Jean E. Ramsey, MD, MPH, was nominated by the American Association for Pediatric Ophthalmology and Strabismus (AAPOS) and Women in Ophthalmology (WIO).
For more than a decade, Dr. Ramsey has been advocating on behalf of children via the Academy, AAPOS, the Massachusetts Medical Society, and the Massachusetts Society of Eye Physicians and Surgeons (MSEPS). She was integral in developing, advocating for, and implementing a vision screening bill for the Commonwealth of Massachusetts.
In 1998, Massachusetts became one of the first states confronted with the mandatory pediatric comprehensive eye examination legislation. Working with the MSEPS, Dr. Ramsey successfully led the fight to defeat this bill, and in the process developed a broad-based coalition in support of a mandatory preschool vision screening bill that would make it possible to obtain universal screening and eye care for all children in Massachusetts. This was an innovative approach to the difficult problem of capturing the geographically diverse group of preschoolers. By developing a system of vision care based on vision screening for preschool children and eye examination for high risk children and children who do not pass the screening, ALL children could have access to eye care and referral as needed. This bill that Dr. Ramsey crafted collaboratively across professions continues to serve as a model for other states working to ensure optimal eye care for children.
Dr. Ramsey has always recognized the importance of collaboration among groups and across professions. A federal legislative initiative to fund pediatric vision-screening activities in the states was developed with Dr. Ramsey working with optometric members of The Vision Council of America to craft the language of the bill. She subsequently presented the bill at Capitol Hill press briefings in an effort to educate members of Congress and others about the importance of early vision care for children. She has spoken at meetings of the Centers for Disease Control and Prevention, Head Start and Early Head Start, the National Early Hearing Detection Program and Children with Special Health Care Needs, national professional organizations, and others to promote early pediatric vision screening and the pediatric eye health agenda. As a result of this and other work, national organizations and federal agencies have developed an increased awareness of the importance of pediatric vision care.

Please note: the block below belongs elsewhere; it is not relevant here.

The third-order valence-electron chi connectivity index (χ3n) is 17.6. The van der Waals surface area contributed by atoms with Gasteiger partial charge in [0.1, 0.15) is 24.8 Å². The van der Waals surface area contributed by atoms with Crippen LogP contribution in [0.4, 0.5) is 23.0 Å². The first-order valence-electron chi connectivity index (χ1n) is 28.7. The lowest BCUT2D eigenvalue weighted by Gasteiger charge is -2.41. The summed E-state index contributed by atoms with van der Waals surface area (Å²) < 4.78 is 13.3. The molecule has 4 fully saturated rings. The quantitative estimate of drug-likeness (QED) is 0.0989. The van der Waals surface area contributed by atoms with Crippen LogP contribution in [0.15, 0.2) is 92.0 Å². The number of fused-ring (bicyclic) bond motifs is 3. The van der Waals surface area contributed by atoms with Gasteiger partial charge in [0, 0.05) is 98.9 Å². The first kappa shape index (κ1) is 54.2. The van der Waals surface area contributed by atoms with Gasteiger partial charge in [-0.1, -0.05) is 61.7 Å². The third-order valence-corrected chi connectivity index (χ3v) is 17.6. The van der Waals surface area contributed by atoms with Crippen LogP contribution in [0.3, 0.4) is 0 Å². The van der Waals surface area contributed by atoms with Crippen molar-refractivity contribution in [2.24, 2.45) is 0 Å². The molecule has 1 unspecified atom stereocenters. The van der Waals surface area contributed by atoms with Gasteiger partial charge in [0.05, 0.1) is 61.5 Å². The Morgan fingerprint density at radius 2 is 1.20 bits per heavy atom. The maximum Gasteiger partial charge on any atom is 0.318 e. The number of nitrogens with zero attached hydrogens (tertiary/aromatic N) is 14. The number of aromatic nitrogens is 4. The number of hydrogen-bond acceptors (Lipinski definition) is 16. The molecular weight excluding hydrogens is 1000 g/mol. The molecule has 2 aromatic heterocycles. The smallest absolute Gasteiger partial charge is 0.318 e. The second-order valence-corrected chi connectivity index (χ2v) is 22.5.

In 2008, Prevent Blindness, with funding from the federal Maternal and Child Health Bureau, developed the National Center for Children’s Vision and Eye Health, an organization in which Dr. Ramsey plays a leadership role. Working with AAPOS, the National Center, and Head Start Association, Dr. Ramsey played a key role in developing The Year of Children’s Vision initiative to address important gaps in the vision care system within Head Start and other early childhood programs. The educational impact of this initiative has been unprecedented, both nationally and internationally.
Dr. Ramsey has also been instrumental at the subspecialty society level in ensuring that all pediatric ophthalmologists understand the importance of becoming involved in advocacy. In order to successfully engage a group of over 1000 pediatric ophthalmologists, Dr. Ramsey organized symposia and workshops at AAPOS to highlight the work in Massachusetts and other states. She has provided her pediatric ophthalmologist colleagues with the tools to be successful in the advocacy arena. In addition, she has served as an important mentor to residents by consistently encouraging and supporting their attendance at the Academy’s Congressional Advocacy Day and Mid-Year Forum via the Advocacy Ambassador Program.
Dr. Ramsey’s tireless advocacy on behalf of children at a state and national level is exemplary and unique. In a subspecialty full of enthusiastic advocacy volunteers, Dr. Ramsey stands out as exceptional. The Academy is proud to honor Dr. Jean Ramsey with this year’s Outstanding Advocate Award.